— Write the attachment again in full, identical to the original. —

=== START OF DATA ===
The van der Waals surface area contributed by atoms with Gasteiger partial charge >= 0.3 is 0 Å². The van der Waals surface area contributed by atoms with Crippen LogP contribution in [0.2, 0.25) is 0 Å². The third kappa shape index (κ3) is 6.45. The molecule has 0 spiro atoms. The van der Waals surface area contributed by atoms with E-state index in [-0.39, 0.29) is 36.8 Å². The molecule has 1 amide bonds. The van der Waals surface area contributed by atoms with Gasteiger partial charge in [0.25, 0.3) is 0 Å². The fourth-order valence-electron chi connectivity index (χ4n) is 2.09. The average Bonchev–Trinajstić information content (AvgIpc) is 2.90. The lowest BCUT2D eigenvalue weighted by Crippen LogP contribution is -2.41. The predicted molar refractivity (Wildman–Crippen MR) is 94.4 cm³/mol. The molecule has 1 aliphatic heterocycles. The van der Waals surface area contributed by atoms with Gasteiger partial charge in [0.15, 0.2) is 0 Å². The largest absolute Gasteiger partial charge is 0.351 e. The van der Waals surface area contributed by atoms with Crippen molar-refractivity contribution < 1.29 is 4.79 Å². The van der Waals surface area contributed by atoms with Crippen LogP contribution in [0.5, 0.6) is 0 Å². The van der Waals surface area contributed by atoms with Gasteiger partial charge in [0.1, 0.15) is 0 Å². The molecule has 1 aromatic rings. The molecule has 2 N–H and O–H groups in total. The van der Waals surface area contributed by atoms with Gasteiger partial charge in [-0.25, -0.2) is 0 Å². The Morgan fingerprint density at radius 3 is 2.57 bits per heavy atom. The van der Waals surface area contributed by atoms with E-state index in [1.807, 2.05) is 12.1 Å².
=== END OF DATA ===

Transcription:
The van der Waals surface area contributed by atoms with Gasteiger partial charge >= 0.3 is 0 Å². The van der Waals surface area contributed by atoms with Crippen LogP contribution in [0.2, 0.25) is 0 Å². The third kappa shape index (κ3) is 6.45. The molecule has 0 spiro atoms. The van der Waals surface area contributed by atoms with E-state index in [-0.39, 0.29) is 36.8 Å². The molecule has 1 amide bonds. The van der Waals surface area contributed by atoms with Gasteiger partial charge in [0.25, 0.3) is 0 Å². The fourth-order valence-electron chi connectivity index (χ4n) is 2.09. The average Bonchev–Trinajstić information content (AvgIpc) is 2.90. The lowest BCUT2D eigenvalue weighted by Crippen LogP contribution is -2.41. The predicted molar refractivity (Wildman–Crippen MR) is 94.4 cm³/mol. The molecule has 1 aliphatic heterocycles. The van der Waals surface area contributed by atoms with Gasteiger partial charge in [0.15, 0.2) is 0 Å². The largest absolute Gasteiger partial charge is 0.351 e. The van der Waals surface area contributed by atoms with Crippen molar-refractivity contribution < 1.29 is 4.79 Å². The van der Waals surface area contributed by atoms with Crippen LogP contribution in [0.5, 0.6) is 0 Å². The van der Waals surface area contributed by atoms with Gasteiger partial charge in [0.1, 0.15) is 0 Å². The molecule has 1 aromatic rings. The molecule has 2 N–H and O–H groups in total. The van der Waals surface area contributed by atoms with Gasteiger partial charge in [-0.25, -0.2) is 0 Å². The Morgan fingerprint density at radius 3 is 2.57 bits per heavy atom. The van der Waals surface area contributed by atoms with E-state index in [1.807, 2.05) is 12.1 Å².